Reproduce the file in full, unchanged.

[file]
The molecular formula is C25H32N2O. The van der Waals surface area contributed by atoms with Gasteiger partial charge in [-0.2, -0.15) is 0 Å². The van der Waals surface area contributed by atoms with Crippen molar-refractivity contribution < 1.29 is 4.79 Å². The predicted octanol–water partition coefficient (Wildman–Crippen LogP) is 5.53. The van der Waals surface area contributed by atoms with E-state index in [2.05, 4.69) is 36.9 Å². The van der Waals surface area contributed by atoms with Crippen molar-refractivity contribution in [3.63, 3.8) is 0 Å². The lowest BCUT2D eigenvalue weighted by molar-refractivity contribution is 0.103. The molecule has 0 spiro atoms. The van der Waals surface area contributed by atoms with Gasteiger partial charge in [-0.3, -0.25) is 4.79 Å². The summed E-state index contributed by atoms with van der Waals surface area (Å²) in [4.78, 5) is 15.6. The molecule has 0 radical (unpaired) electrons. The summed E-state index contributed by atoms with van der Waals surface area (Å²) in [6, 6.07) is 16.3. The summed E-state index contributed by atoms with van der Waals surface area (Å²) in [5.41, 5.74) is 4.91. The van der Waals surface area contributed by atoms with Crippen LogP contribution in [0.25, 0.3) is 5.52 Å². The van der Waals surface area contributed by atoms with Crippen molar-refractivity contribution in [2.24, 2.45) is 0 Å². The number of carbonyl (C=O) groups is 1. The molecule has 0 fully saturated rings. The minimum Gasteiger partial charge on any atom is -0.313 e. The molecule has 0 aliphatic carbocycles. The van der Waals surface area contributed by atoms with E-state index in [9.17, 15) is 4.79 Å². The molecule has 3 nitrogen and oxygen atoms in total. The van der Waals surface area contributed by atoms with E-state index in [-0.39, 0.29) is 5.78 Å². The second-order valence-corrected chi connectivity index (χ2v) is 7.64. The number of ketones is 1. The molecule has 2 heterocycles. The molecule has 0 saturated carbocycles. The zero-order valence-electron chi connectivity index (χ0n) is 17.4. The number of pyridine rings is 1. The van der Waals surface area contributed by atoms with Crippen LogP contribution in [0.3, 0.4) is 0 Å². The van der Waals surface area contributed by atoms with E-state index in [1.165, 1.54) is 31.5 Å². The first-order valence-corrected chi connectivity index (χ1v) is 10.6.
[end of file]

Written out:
The molecular formula is C25H32N2O. The van der Waals surface area contributed by atoms with Gasteiger partial charge in [-0.2, -0.15) is 0 Å². The van der Waals surface area contributed by atoms with Crippen molar-refractivity contribution < 1.29 is 4.79 Å². The predicted octanol–water partition coefficient (Wildman–Crippen LogP) is 5.53. The van der Waals surface area contributed by atoms with E-state index in [2.05, 4.69) is 36.9 Å². The van der Waals surface area contributed by atoms with Crippen molar-refractivity contribution in [3.63, 3.8) is 0 Å². The lowest BCUT2D eigenvalue weighted by molar-refractivity contribution is 0.103. The molecule has 0 spiro atoms. The van der Waals surface area contributed by atoms with Gasteiger partial charge in [-0.3, -0.25) is 4.79 Å². The summed E-state index contributed by atoms with van der Waals surface area (Å²) in [4.78, 5) is 15.6. The molecule has 0 radical (unpaired) electrons. The summed E-state index contributed by atoms with van der Waals surface area (Å²) in [6, 6.07) is 16.3. The summed E-state index contributed by atoms with van der Waals surface area (Å²) in [5.41, 5.74) is 4.91. The van der Waals surface area contributed by atoms with Crippen LogP contribution in [0.25, 0.3) is 5.52 Å². The van der Waals surface area contributed by atoms with Crippen molar-refractivity contribution in [2.24, 2.45) is 0 Å². The number of carbonyl (C=O) groups is 1. The molecule has 0 fully saturated rings. The minimum Gasteiger partial charge on any atom is -0.313 e. The molecule has 0 aliphatic carbocycles. The van der Waals surface area contributed by atoms with E-state index in [9.17, 15) is 4.79 Å². The molecule has 3 nitrogen and oxygen atoms in total. The van der Waals surface area contributed by atoms with E-state index in [-0.39, 0.29) is 5.78 Å². The second-order valence-corrected chi connectivity index (χ2v) is 7.64. The number of ketones is 1. The molecule has 2 heterocycles. The molecule has 0 saturated carbocycles. The zero-order valence-electron chi connectivity index (χ0n) is 17.4. The number of pyridine rings is 1. The van der Waals surface area contributed by atoms with Crippen LogP contribution in [0.3, 0.4) is 0 Å². The van der Waals surface area contributed by atoms with E-state index in [1.165, 1.54) is 31.5 Å². The first-order valence-corrected chi connectivity index (χ1v) is 10.6.